ERC report: Old wine in new bottle

February 11, 2003
Singapore Democrats

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The Governments latest Economic Review Committee (ERC) report is nothing more than old wine in a new bottle.

The ERC was set up soon after the 2001 general election. It has taken more than a year for the Committee to come up with its recommendations. Unfortunately, but not unexpectedly, the recommendations are not very much different from the policies of the past.

For example, the Government continues to believe that GLCs should spearhead the domestic sector of our economy. This is in spite of the extensive evidence that the state-owned enterprises are, and have been, performing poorly. The Government has shown no inclination to allow the private sector to take the lead in Singapores economic development.

Worryingly, such a decision is based more on political than economic considerations. The PAP knows that as long as it controls the economy, it also ensures its political control. Unfortunately, such thinking is ruinous for Singapores economy, as signs are already indicating.

The ERC report also touches on nurturing private entrepreneurs. Singapore seems to be the only country where entrepreneurs need to be nurtured through a ministry of entrepreneurship. Would it not make more sense if the Government just left enterprising Singaporeans to do what all good entrepreneurs do best generate ideas and wealth in an innovative society? Instead the Government insists on keeping the citizens in a political straight-jacket just so that it can satisfy its obsession to control society, and then sets up a ministry to encourage creativity!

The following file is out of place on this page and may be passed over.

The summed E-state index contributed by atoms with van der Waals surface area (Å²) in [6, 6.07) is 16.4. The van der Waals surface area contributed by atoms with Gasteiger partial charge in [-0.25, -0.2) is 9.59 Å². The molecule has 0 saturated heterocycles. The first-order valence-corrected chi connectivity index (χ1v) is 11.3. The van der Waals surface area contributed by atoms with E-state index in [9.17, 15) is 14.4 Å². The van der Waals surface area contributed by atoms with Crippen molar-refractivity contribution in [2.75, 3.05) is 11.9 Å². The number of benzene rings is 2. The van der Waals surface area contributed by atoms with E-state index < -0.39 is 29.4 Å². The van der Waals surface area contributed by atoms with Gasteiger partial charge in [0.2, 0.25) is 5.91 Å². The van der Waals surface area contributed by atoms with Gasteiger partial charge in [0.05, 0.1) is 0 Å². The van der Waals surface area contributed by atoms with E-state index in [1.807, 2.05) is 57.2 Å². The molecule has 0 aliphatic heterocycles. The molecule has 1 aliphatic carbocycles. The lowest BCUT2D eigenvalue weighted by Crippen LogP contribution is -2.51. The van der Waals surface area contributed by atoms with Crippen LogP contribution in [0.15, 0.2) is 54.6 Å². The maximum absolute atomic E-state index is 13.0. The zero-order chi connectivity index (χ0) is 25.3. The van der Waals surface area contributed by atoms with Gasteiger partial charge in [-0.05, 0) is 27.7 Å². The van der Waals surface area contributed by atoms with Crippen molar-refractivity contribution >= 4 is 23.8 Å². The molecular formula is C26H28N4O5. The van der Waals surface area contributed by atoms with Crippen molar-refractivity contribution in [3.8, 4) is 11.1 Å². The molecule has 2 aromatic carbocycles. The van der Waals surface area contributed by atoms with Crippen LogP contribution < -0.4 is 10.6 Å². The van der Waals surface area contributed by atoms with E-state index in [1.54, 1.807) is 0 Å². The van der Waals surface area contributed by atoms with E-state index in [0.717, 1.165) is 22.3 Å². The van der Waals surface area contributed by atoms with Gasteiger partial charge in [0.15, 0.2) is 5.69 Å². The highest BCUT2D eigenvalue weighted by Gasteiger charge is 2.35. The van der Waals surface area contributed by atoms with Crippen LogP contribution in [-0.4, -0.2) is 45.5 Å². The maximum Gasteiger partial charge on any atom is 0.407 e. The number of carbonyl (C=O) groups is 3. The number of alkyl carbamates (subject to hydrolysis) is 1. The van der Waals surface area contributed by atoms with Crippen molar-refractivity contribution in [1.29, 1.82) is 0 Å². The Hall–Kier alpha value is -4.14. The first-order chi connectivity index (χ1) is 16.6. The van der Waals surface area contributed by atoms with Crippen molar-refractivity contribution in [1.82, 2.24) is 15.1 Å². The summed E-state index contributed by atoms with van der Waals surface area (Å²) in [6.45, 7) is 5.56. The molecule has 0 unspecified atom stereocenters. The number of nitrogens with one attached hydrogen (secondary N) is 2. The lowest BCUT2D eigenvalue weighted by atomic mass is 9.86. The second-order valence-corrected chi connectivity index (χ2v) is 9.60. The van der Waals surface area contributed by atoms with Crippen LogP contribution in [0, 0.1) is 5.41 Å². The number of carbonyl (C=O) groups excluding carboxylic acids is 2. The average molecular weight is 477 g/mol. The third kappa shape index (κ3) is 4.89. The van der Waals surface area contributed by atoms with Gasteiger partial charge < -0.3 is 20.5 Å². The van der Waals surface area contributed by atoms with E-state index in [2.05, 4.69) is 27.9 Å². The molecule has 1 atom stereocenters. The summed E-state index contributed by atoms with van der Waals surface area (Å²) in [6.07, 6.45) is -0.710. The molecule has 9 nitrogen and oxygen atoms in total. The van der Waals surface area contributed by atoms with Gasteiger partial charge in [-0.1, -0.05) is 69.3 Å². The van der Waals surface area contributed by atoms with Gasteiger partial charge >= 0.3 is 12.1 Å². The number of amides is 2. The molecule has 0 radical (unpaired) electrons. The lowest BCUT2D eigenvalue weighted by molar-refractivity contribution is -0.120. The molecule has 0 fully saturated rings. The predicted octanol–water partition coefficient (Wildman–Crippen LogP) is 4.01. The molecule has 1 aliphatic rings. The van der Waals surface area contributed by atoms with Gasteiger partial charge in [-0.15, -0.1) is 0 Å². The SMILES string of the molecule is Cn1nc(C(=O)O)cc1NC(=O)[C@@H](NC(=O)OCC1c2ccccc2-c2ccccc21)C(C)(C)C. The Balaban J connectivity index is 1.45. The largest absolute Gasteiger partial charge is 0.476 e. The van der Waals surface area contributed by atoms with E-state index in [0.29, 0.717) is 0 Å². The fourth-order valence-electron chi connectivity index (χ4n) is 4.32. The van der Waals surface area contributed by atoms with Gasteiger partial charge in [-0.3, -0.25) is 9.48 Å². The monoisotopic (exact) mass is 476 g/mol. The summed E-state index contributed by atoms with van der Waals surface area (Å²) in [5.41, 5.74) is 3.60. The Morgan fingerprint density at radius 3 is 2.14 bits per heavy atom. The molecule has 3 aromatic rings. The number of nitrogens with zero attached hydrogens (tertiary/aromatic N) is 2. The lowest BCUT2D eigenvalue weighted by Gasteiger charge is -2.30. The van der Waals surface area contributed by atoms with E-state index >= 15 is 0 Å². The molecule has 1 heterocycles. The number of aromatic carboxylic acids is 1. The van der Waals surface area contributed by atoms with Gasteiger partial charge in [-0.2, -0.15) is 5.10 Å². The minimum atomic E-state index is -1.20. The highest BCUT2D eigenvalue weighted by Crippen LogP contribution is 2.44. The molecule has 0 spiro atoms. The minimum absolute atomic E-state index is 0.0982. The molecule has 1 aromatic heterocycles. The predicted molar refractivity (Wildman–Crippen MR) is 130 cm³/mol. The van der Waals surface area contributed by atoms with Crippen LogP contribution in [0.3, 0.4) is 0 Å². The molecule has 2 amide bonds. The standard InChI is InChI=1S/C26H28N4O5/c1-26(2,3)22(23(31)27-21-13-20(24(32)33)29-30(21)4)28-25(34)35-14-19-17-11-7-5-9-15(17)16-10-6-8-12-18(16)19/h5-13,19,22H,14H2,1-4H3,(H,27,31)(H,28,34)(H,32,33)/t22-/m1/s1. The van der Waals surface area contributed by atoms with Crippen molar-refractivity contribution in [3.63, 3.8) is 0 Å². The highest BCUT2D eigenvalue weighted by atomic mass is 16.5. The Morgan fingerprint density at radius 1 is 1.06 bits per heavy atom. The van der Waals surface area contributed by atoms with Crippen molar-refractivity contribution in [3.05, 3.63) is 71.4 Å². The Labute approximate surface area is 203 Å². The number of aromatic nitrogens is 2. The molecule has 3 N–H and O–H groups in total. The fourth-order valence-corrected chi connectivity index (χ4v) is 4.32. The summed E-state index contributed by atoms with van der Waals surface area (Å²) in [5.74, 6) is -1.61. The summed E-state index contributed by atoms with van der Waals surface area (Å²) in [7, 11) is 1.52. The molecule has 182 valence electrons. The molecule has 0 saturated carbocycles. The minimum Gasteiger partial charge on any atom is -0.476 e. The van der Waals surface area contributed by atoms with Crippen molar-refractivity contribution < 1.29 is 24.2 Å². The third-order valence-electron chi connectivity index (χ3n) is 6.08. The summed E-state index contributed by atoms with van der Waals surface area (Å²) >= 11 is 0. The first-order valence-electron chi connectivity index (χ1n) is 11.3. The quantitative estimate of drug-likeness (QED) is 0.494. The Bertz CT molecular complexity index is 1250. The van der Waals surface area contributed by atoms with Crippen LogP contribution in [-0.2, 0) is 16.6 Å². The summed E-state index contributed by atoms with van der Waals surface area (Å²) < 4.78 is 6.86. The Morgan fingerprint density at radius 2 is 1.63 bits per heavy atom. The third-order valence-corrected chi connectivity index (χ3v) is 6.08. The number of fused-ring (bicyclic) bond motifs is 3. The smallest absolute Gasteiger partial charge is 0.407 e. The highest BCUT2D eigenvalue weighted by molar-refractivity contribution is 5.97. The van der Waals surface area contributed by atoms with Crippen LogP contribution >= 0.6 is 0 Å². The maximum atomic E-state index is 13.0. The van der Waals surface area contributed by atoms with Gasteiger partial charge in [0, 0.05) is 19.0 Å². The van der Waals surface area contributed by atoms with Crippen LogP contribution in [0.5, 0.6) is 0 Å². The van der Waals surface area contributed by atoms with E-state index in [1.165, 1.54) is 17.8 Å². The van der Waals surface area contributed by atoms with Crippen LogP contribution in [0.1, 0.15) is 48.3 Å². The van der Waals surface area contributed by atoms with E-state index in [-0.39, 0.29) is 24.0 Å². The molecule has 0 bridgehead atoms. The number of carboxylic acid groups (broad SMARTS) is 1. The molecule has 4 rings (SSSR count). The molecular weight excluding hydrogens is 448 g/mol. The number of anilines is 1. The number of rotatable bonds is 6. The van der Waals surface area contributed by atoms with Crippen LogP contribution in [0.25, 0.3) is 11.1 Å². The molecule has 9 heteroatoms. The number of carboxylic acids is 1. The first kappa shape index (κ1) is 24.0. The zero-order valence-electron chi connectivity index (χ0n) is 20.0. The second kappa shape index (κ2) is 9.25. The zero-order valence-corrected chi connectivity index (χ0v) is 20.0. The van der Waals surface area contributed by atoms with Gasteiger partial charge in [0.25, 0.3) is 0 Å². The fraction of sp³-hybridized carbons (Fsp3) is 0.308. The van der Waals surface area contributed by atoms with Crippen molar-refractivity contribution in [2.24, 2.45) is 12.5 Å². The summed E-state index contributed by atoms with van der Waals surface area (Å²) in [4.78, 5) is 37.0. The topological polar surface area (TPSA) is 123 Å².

The report also mentions housing and CPF without offering solutions to tackle the issue of the shortage of CPF funds for retirees which is in a state of crisis.

The recommendations talk about what Singapore would be like in 10 to 15 years from now. Present reality is that the average Singaporean is facing an uncertain future with unemployment and retrenchment at an all time high. Instead of alleviating the sufferings of the people, the PAP increases prices of essentials so that it can achieve a surplus budget at a time of a crippling economic recession.

The report also talks about, among others, competition from China and India. Whatever happened to the PAPs promise of a Swiss standard of living? What about the promise of more good years? What about the vaunted second wing of our economy?

Whats the use of setting up committees in which the same set of people with the same fossilized views express the same ideas that do not tackle the root cause of the present economic malaise? In truth, the PAP has no answers. All it can do is to wait for the U.S. economy to recover. And yet, the Government claims that its ministers are the best, deserving the highest salaries in the world.

What we need in Singapore is a government that is transparent and accountable, a system that is receptive to input from all sections of society, including the opposition. No amount of re-packaging of old policies from so-called high-powered committees will extricate Singapore from its current economic problems.

Chee Soon Juan
Secretary-General